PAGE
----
“Standing in Line” is a rare quiet moment on Goliath, the raucous, punk-informed new record by Steve Taylor & the Perfect Foil. The rest of the record snarls and snaps, but “Standing in Line” is tense and meditative, Jimmy Abegg’s guitars spiraling up in silvery curlicues around Taylor’s parched, whispering vocals. It suits the song’s subject: a deft, delicate portrait of two friends whose lives led them on different paths.
The song is accompanied by footage from Jerzy Skolimowski’s Le Départ, and it’s an apt choice. The visuals depict Jeanne Pierre-Léaud and Catherine-Isabelle Duport as two lovers who connect and disconnect over and over, each reunion and parting more bittersweet than the last. In one of the more moving moments, the two sit on opposite ends of a car that’s been split in two, staring longingly at each other until the two halves of the car begin moving, slowly, closer together.
We spoke to Taylor about “Standing in Line,” as well as his love of cinema. You can read the full transcript below the video.
[Steve Taylor & the Perfect Foil's Goliath will be available on November 18 from Splint Entertainment]
So, to me, this song seems to be about two people whose lives started in the same place, but as time went on, they began taking different paths. What got you thinking along those lines?
I always reserve the right to mix up autobiographical and non-autobiographical stuff in the same song, and that’s probably the case with this one as well. It just started going and grew – there was that line about “inhaling under the bridge of sighs/ it’s not the way it was”; it seems like any relationship goes through peaks and valleys and I’ve found that in my relationship with my wife, our commitment to stay together supersedes all of those valleys. That was the basic idea, that sometimes when those are happening, you feel like you’re in a waiting room, but you’re determined not to leave.
I love the visual of “love spilling out like antifreeze.”
I don’t know exactly where that came from, but I liked it when it showed up on the paper.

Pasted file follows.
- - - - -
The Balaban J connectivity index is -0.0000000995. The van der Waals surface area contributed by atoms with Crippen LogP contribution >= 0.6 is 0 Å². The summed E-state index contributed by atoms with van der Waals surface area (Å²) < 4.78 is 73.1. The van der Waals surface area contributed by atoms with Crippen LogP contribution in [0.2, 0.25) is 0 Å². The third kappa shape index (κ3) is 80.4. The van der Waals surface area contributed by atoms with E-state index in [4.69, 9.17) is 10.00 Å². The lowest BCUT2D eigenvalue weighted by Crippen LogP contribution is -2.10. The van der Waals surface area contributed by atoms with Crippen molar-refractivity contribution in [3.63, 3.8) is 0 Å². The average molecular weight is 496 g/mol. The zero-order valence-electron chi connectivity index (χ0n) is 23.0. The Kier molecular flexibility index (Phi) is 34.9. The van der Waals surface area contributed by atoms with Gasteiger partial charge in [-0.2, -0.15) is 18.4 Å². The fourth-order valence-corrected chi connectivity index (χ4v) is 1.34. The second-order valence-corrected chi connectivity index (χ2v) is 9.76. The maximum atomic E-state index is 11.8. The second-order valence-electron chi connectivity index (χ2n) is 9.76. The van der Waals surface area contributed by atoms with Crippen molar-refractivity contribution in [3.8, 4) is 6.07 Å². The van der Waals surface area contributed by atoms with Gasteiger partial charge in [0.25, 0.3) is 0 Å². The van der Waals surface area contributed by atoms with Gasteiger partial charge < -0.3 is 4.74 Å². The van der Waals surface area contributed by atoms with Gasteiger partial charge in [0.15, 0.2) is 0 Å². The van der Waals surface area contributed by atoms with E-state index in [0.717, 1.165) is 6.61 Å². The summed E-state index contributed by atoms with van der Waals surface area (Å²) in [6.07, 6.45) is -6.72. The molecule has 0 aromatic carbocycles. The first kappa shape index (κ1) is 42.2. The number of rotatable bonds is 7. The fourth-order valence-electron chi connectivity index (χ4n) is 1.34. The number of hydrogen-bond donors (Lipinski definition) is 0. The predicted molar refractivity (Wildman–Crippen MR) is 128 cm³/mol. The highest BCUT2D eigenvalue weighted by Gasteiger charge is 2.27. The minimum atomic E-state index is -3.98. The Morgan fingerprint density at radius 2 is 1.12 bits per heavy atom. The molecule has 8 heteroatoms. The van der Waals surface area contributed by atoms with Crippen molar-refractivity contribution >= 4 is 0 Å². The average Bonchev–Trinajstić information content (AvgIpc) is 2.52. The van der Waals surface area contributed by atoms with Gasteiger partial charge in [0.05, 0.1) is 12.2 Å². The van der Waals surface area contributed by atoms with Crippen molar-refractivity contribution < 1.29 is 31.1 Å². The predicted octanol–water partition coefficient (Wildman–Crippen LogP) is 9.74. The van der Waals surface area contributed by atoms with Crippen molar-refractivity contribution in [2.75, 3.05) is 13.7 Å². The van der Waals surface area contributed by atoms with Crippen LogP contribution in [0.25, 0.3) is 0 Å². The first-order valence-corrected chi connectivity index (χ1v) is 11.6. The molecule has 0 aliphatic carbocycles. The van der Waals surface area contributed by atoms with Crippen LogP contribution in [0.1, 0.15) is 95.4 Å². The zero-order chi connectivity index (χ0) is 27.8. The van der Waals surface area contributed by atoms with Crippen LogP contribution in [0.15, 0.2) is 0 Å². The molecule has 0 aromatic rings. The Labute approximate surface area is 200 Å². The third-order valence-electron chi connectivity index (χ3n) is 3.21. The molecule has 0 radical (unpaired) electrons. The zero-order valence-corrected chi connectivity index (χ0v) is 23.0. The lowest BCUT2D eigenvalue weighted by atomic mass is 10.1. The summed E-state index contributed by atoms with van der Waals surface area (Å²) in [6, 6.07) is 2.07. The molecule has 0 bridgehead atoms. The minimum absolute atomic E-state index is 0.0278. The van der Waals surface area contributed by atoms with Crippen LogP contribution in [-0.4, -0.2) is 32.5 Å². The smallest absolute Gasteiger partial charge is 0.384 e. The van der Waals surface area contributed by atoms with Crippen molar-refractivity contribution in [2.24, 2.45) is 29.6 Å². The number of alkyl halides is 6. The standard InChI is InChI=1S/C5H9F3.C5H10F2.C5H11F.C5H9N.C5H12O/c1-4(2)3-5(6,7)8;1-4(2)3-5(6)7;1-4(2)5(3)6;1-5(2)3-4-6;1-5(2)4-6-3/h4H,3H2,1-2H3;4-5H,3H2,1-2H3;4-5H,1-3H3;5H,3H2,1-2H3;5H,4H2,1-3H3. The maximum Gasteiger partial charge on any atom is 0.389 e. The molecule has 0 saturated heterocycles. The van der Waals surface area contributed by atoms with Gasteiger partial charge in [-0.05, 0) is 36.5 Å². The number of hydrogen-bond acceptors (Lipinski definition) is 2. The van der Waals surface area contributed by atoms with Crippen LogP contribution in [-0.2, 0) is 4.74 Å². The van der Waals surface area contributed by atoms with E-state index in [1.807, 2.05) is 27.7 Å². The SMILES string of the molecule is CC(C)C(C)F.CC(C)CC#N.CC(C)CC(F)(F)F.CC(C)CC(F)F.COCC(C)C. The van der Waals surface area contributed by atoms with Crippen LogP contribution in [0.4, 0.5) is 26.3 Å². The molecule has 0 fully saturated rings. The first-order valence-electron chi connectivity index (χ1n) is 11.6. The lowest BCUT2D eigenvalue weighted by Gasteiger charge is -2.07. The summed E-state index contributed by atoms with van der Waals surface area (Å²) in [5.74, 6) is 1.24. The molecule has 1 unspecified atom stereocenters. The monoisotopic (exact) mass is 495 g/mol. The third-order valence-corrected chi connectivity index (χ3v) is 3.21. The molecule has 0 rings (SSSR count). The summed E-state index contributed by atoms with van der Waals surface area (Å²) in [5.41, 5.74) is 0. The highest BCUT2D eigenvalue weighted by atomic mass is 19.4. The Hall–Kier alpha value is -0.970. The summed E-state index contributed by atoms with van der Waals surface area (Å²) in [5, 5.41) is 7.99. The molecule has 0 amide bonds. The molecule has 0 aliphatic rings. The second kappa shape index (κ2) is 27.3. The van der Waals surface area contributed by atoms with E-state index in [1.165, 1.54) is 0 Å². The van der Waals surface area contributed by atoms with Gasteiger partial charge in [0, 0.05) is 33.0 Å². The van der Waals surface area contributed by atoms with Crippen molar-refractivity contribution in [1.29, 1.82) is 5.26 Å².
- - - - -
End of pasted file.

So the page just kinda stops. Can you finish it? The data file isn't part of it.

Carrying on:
I was having trouble placing the movie. I recognized Jeanne-Pierre Léaud, but I couldn’t identify the film. Is it Antoine et Colette?
It’s actually a movie by the Polish director Jerzy Skolimowski. This was the only movie he did in French, it’s called Le Départ. The way it came down is that a fairly new friend of mine in Nashville, which is where I live, works at the art house theater and he makes trailers. Like, right now they’re running a series of Polish films, so he’ll take one of the movies and make his own trailer for it so [the theater] can show it. I think sometimes Zeitgeist Films in New York will hire him if they’re doing a reissue or something. So I literally just sent him the song because I loved his work and said, “Got any ideas?” He came back with like five different ideas, and all of them were pretty good. But this one – all he had to do was show me that clip of the man and the woman in the car looking at each other, and then the car comes together? Oh man, it gives me chills just thinking about it. And I said “That’s the one.” So my friend Zach Hall, this is all his work.
Another thing I love: You know that shot where Jeanne-Pierre Léaud lies down in front of the tracks? I mean, that’s crazy! We have one rule on a set [Taylor is also a director – Ed.], and it’s safety first. Anybody can call “stop” if there’s a safety issue. And just the thought that Jeanne-Pierre Léaud laid down on the tracks — and you can see him kind of pulling his feet in a little right before the train comes around. If he hadn’t pulled in his foot in, he would have had it amputated. That shot never ceases to amaze me. I don’t think you could get away with it now.
Léaud is probably most famous for the Antoine Doinel films he made with Truffaut, who I know you’re a big fan of. What was your first exposure to his work, and what do you like about it?
I think it was The 400 Blows in college. There’s a real humanism to his movies and a thoughtful poetry, but they never get boring. I don’t know how he does it. He’s always surprising. Recently I saw Mississippi Mermaid¸ which I’d never seen before, and same thing – how does he keep doing this? He had a fantastic career.
So, to wrap up, I thought we’d do a little “lightning round.” I know a little bit about your taste from interviews I’ve read with you over the years, so I thought I’d give you an either/or choice, and you tell me which you pick. So first: The Clash Sandanista or Squeeze East Side Story?
[pained] Oh my gosh, that’s like Sophie’s choice! That’s rough! I… You know what? I gotta go with East Side Story.
Violent Femmes “Blister in the Sun,” or Devo “Uncontrollable Urge”?
It’s probably gonna be Devo
Godard or Fellini?
Oh man, that one’s tough, too! I’m not sure I can pull that one off! Honestly, I would not know how to answer that one. I saw an exhibit on Godard maybe 10 years ago in Paris. It was perfectly Godardian – right before the exhibit opened he got mad at them and pulled out. But this exhibit was a revelation. It was fantastic. So if I hadn’t seen that, I probably would go with Fellini. But after seeing that, I have to give it to Godard.
400 Blows or Shoot the Piano Player?
Jean-Paul Belmondo or Jeanne-Pierre Léaud?
Anna Karina or Giulietta Masina?